Figure 2.  Risk ratio of diabetes insipidus occurrence in acute post-operative period, evaluating the statistical difference between endoscopic and microscopic group in favour of endoscopy (P < 0.05). The measure of effect of each study and of the meta-analysis is represented with a square and a diamond, retrospectively. The vertical line representing no effect is also plotted. CI: confidence interval; M–H: Mantel/Haenszel model.

Download figure to PowerPoint

image

Figure 3.  Risk ratio of complications occurrence, evaluating the statistical difference between endoscopic and microscopic group in favour of endoscopy (P < 0.05). The measure of effect of each study and of the meta-analysis is represented with a square and a diamond, retrospectively. The vertical line representing no effect is also plotted. CI: confidence interval; M–H: Mantel/Haenszel model.

Download figure to PowerPoint

Table 3.   Other complications
 Endoscopic (= 326)Microscopic (= 384)P (CI)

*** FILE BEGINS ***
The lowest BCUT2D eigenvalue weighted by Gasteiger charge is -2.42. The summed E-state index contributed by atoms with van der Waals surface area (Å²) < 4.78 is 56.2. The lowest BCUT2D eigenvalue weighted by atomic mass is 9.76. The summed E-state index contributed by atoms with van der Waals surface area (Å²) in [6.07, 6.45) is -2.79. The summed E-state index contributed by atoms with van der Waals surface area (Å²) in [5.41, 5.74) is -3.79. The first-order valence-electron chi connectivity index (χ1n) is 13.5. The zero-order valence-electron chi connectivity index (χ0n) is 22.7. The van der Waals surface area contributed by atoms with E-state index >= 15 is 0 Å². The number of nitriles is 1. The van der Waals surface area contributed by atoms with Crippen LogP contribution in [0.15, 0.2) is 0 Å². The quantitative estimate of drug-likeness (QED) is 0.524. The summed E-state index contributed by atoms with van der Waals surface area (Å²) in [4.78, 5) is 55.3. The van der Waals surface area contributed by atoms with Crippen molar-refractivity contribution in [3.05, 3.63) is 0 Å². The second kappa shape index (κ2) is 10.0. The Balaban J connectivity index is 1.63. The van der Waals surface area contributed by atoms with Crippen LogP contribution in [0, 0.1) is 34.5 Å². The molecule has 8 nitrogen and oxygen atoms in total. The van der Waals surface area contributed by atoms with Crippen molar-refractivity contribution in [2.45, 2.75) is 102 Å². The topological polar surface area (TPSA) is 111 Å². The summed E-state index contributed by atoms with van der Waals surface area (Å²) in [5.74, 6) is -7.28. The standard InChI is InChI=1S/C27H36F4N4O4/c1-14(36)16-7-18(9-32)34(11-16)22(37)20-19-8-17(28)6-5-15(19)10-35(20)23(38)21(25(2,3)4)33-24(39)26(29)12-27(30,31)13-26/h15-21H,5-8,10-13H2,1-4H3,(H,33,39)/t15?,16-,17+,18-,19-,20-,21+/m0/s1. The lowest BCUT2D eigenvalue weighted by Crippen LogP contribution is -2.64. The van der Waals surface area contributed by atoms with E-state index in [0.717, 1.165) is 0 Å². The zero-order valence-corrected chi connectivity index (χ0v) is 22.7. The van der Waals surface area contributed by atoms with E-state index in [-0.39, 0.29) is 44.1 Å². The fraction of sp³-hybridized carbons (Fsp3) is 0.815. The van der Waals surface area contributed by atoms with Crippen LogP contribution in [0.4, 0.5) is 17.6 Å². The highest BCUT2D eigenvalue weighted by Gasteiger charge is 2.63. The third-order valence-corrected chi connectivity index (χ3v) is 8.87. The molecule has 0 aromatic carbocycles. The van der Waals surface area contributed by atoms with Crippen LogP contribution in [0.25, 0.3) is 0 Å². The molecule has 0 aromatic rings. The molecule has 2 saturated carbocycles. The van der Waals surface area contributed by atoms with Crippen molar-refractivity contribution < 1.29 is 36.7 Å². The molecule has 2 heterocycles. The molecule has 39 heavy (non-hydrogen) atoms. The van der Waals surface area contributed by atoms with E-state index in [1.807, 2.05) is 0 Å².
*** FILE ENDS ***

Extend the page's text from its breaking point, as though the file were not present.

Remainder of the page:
1. CI, confidence intervals.

Not related to surgery
 Death02 
 Hemiplegia01
 Stroke01
 Myocardial infarction12
 Venous thrombosis01
Subtotal1 (0.3%)7 (1.8%)>0.05 (−0.034 to 0.002)
Poor surgical technique
 Loss of visual acuity13 
 Meningitis21
 Encephalitis01
 Pneumocephalus02
Subtotal3 (0.9%)7 (1.8%)>0.05 (−0.029 to 0.011)
Related to surgery
 Epistaxis111 
 Lip anesthesia0 9
 Nasal anesthesia0 2
 Deviated septum0 5
 Saddle nose0 1
 Sinusitis1 3
 Synechiae0 4
 Septal perforation114
 Anosmia1 1
Subtotal4 (1.2%)50 (13%)<0.05 (−0.156 to −0.082)

A meta-analysis regarding the length of hospital stay revealed that patients of endoscopic group had significant shorter post-operative hospital stay, ranging from 3.7 to 4.4 days, than those of microscopic group, ranging from 5.4 to 5.73 days [(WMD: −1.53, (95% CI: −2.30 to −0.77); P < 0.00001)] (Figure S4). Regarding the operative characteristics, the operative time [(WMD: −8.08, (95% CI: −23.36 to −7.21); P = 0.30)] and the blood loss were not significantly different between study groups in favour of endoscopy [(WMD: −24.01, (95% CI: −58.64 to −10.22); P = 0.17)].

In the analysis of outcomes in which data from retrospective and randomised trials were included, a sensitivity analysis by excluding retrospective studies was performed to check the stability of the results obtained. Performing the sensitivity analysis, the results of the outcomes remained the same. Moreover, sensitivity analysis excluding the poor (grade II)-quality retrospective studies was also performed, but this did not affect the outcomes.

Discussion

  1. Top of page
  2. Abstract
  3. Patients-methods
  4. Results
  5. Discussion
  6. Keypoints
  7. Acknowledgments
  8. Conflict of interest